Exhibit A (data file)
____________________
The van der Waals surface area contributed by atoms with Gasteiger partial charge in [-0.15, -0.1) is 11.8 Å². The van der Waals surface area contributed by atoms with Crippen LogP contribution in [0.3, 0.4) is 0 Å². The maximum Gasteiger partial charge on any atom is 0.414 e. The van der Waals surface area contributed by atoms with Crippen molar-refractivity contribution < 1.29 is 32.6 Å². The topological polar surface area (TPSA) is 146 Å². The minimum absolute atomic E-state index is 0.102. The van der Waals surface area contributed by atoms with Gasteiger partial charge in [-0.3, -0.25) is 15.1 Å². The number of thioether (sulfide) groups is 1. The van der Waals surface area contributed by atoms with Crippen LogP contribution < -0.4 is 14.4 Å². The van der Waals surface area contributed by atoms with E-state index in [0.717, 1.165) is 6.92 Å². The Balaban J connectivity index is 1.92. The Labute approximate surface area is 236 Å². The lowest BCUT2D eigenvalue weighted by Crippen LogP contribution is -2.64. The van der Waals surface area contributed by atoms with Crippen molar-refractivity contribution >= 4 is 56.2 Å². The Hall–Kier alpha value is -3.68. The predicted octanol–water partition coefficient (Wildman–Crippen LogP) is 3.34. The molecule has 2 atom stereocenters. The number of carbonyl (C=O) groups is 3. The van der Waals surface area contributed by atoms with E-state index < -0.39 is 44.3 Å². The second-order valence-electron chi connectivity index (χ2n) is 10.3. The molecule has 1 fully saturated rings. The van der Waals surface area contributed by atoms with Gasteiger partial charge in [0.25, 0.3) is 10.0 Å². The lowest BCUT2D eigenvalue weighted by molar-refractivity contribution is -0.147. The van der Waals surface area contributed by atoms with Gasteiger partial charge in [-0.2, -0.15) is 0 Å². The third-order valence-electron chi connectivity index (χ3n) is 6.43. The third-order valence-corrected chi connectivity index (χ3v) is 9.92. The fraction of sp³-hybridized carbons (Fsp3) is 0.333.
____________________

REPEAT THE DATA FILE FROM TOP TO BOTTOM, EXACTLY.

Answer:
The van der Waals surface area contributed by atoms with Gasteiger partial charge in [-0.15, -0.1) is 11.8 Å². The van der Waals surface area contributed by atoms with Crippen LogP contribution in [0.3, 0.4) is 0 Å². The maximum Gasteiger partial charge on any atom is 0.414 e. The van der Waals surface area contributed by atoms with Crippen molar-refractivity contribution < 1.29 is 32.6 Å². The topological polar surface area (TPSA) is 146 Å². The minimum absolute atomic E-state index is 0.102. The van der Waals surface area contributed by atoms with Gasteiger partial charge in [-0.3, -0.25) is 15.1 Å². The number of thioether (sulfide) groups is 1. The van der Waals surface area contributed by atoms with Crippen LogP contribution < -0.4 is 14.4 Å². The van der Waals surface area contributed by atoms with E-state index in [0.717, 1.165) is 6.92 Å². The Balaban J connectivity index is 1.92. The Labute approximate surface area is 236 Å². The lowest BCUT2D eigenvalue weighted by Crippen LogP contribution is -2.64. The van der Waals surface area contributed by atoms with Crippen molar-refractivity contribution >= 4 is 56.2 Å². The Hall–Kier alpha value is -3.68. The predicted octanol–water partition coefficient (Wildman–Crippen LogP) is 3.34. The molecule has 2 atom stereocenters. The number of carbonyl (C=O) groups is 3. The van der Waals surface area contributed by atoms with E-state index < -0.39 is 44.3 Å². The second-order valence-electron chi connectivity index (χ2n) is 10.3. The molecule has 1 fully saturated rings. The van der Waals surface area contributed by atoms with Gasteiger partial charge in [0.25, 0.3) is 10.0 Å². The lowest BCUT2D eigenvalue weighted by molar-refractivity contribution is -0.147. The van der Waals surface area contributed by atoms with Gasteiger partial charge in [-0.2, -0.15) is 0 Å². The third-order valence-electron chi connectivity index (χ3n) is 6.43. The third-order valence-corrected chi connectivity index (χ3v) is 9.92. The fraction of sp³-hybridized carbons (Fsp3) is 0.333.